Yes, that’s right, I found the Mary Rose. Well that is to say me and Able Seaman Swinfield did, and actually we didn’t know we had discovered the most famous shipwreck in Britain until months later. Even so, there I was at the start of the greatest marine archaeology project of the 20th Century. So how did I get involved I hear you ask. Well it all started in 1968 with a direct order from our diving officer Lt. Commander Bax (of Bovisand fame) I was then a Royal Marine ships diver on H.M.S.Rhyl then stationed at Portsmouth on Channel Guard duties. Bax had invited this bloke Alexander McKee on board to talk to us about the Mary Rose, and unknown to us had volunteered us to do some diving for him the following weekends.
Now we had all heard of McKee, and knew about his project. In fact just about everybody on the South Coast did. He had been banging on about discovering the Mary Rose for years and everybody, including us (who had never met him before) were quite happy to write him off as a harmless bore. However to spend a rare free evening listening to him droning on about the Mary Rose was not a very inviting prospect, and we all trooped into the lecture room that evening in low spirits. On came McKee, big hair, big beard, tweed coat, and launched straight in without even a good evening, as if frightened we would scarper if he gave us the slightest chance. It was a revelation. He was supposed to speak for forty minutes but ended up staying most of the evening to answer our questions. He told the story of the Mary Rose as if it had happened yesterday and brought the whole period to life. He was passionate in his belief that he knew where the wreck was (which turned out to be exactly where all those experts told him it could not possibly be) but he didn’t rant about the unfairness of it all, just exuded a determination to find and raise the wreck.
Sometimes you hear somebody speaking, and you just know that he understands absolutely what he is talking about. Thats what we all felt that night about McKee, and we all volunteered to help. The next weekend we were out in an open whaler whilst McKee and his mates pored over a sonar chart that Bax had got the Navy to help compile. The weather was dreadful. It rained all the time and there was a sick making swell. The idea was to stick an instrument into some of the mounds that the sonar had found, to see if they contained any wood or were just silt and mud. I carried the fatefull instrument and Winfield stuck it in the mound (under my direction of course) Up top the machine whirred and beeped and bits of paper went round and round. Much later it was found that that mound contained some wooden wreckage.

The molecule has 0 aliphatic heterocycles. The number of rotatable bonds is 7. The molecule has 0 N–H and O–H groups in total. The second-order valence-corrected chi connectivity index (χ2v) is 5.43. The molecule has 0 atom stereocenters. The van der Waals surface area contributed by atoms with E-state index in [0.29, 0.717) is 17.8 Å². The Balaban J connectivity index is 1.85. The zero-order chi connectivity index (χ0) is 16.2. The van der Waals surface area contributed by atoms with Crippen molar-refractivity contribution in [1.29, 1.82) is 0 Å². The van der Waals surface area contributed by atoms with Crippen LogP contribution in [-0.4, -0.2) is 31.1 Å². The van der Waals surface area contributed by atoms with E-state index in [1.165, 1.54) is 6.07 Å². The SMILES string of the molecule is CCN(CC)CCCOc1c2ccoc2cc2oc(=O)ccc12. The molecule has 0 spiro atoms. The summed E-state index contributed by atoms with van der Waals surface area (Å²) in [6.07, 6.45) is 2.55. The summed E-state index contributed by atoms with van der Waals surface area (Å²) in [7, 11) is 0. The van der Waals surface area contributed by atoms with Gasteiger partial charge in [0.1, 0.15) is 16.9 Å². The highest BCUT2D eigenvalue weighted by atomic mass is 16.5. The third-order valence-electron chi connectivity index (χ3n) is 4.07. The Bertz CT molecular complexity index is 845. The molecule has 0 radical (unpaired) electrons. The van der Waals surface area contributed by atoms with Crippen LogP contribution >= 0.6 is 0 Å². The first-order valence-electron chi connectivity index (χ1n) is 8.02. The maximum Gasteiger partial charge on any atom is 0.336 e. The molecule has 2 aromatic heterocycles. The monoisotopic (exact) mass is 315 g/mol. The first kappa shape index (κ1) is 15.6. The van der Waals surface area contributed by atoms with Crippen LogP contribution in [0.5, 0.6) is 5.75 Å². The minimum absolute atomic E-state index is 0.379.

Yes its true, I can now reveal that it was I (well alright, we) that found the Mary Rose. I did not know of my triumph for some time as by then H.M.S.Rhyl had crossed the Atlantic and was chasing Cuban rebels all the way down the Bahamas chain. But eventually we were told. Of course our part was down played, even forgotten. Fame was not to come calling. But McKee, who was keen on what we had done had kept in touch with Lt.Commander Bax and had given us a copy of the trace, showing the fateful mound.
When the Mary Rose was finally raised all those years later, I was watching it live on the telly with my Mum. As it started to break the surface I turned to her and said, ‘I was the first one to find that wreck you know’ ‘Did you son’ she replied absently. ‘What would you like for your tea?’
McKee is long gone now, but that chance encounter gave me a lifelong fascination with shipwrecks and their stories, and made me realise, that whilst the glory is nice while it lasts, the stories go on for ever.